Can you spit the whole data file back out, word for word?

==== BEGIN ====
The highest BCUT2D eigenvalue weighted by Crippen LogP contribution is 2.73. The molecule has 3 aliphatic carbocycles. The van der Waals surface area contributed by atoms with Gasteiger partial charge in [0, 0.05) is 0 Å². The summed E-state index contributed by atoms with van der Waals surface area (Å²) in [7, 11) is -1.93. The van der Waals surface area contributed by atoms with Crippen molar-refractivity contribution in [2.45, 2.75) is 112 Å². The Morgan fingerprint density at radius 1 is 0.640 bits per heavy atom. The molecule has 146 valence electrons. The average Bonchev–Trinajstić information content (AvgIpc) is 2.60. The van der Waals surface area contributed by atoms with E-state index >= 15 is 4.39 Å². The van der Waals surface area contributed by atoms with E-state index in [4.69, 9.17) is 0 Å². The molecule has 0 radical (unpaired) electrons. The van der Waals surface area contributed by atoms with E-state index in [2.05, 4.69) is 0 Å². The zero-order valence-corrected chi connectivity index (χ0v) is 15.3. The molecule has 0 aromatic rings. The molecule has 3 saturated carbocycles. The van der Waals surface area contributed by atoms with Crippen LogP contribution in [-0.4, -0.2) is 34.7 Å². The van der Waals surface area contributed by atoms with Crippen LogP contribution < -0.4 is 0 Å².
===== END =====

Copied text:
The highest BCUT2D eigenvalue weighted by Crippen LogP contribution is 2.73. The molecule has 3 aliphatic carbocycles. The van der Waals surface area contributed by atoms with Gasteiger partial charge in [0, 0.05) is 0 Å². The summed E-state index contributed by atoms with van der Waals surface area (Å²) in [7, 11) is -1.93. The van der Waals surface area contributed by atoms with Crippen molar-refractivity contribution in [2.45, 2.75) is 112 Å². The Morgan fingerprint density at radius 1 is 0.640 bits per heavy atom. The molecule has 146 valence electrons. The average Bonchev–Trinajstić information content (AvgIpc) is 2.60. The van der Waals surface area contributed by atoms with E-state index >= 15 is 4.39 Å². The van der Waals surface area contributed by atoms with E-state index in [4.69, 9.17) is 0 Å². The molecule has 0 radical (unpaired) electrons. The van der Waals surface area contributed by atoms with E-state index in [2.05, 4.69) is 0 Å². The zero-order valence-corrected chi connectivity index (χ0v) is 15.3. The molecule has 0 aromatic rings. The molecule has 3 saturated carbocycles. The van der Waals surface area contributed by atoms with Crippen LogP contribution in [-0.4, -0.2) is 34.7 Å². The van der Waals surface area contributed by atoms with Crippen LogP contribution < -0.4 is 0 Å².